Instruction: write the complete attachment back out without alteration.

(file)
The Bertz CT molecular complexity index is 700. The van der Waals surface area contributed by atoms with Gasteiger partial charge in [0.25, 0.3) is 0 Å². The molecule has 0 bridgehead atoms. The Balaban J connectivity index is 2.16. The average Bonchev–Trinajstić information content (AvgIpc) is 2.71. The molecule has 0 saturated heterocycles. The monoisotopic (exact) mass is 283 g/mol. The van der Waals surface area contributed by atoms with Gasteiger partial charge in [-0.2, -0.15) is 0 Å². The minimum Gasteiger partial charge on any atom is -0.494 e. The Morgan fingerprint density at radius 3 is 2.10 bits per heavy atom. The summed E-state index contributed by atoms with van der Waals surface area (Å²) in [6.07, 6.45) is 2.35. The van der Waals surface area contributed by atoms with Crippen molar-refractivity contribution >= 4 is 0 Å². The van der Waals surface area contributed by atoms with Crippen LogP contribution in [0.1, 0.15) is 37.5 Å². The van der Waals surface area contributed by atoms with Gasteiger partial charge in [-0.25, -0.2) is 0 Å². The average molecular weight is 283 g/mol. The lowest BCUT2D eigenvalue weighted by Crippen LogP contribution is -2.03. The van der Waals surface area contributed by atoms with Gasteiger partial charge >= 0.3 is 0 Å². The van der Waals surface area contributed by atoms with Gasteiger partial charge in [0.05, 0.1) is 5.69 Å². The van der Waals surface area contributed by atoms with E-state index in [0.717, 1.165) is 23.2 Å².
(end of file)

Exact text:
The Bertz CT molecular complexity index is 700. The van der Waals surface area contributed by atoms with Gasteiger partial charge in [0.25, 0.3) is 0 Å². The molecule has 0 bridgehead atoms. The Balaban J connectivity index is 2.16. The average Bonchev–Trinajstić information content (AvgIpc) is 2.71. The molecule has 0 saturated heterocycles. The monoisotopic (exact) mass is 283 g/mol. The van der Waals surface area contributed by atoms with Gasteiger partial charge in [-0.2, -0.15) is 0 Å². The minimum Gasteiger partial charge on any atom is -0.494 e. The Morgan fingerprint density at radius 3 is 2.10 bits per heavy atom. The summed E-state index contributed by atoms with van der Waals surface area (Å²) in [6.07, 6.45) is 2.35. The van der Waals surface area contributed by atoms with Crippen molar-refractivity contribution >= 4 is 0 Å². The van der Waals surface area contributed by atoms with Crippen LogP contribution in [0.1, 0.15) is 37.5 Å². The van der Waals surface area contributed by atoms with Gasteiger partial charge in [-0.25, -0.2) is 0 Å². The average molecular weight is 283 g/mol. The lowest BCUT2D eigenvalue weighted by Crippen LogP contribution is -2.03. The van der Waals surface area contributed by atoms with Gasteiger partial charge >= 0.3 is 0 Å². The van der Waals surface area contributed by atoms with Gasteiger partial charge in [0.05, 0.1) is 5.69 Å². The van der Waals surface area contributed by atoms with E-state index in [0.717, 1.165) is 23.2 Å².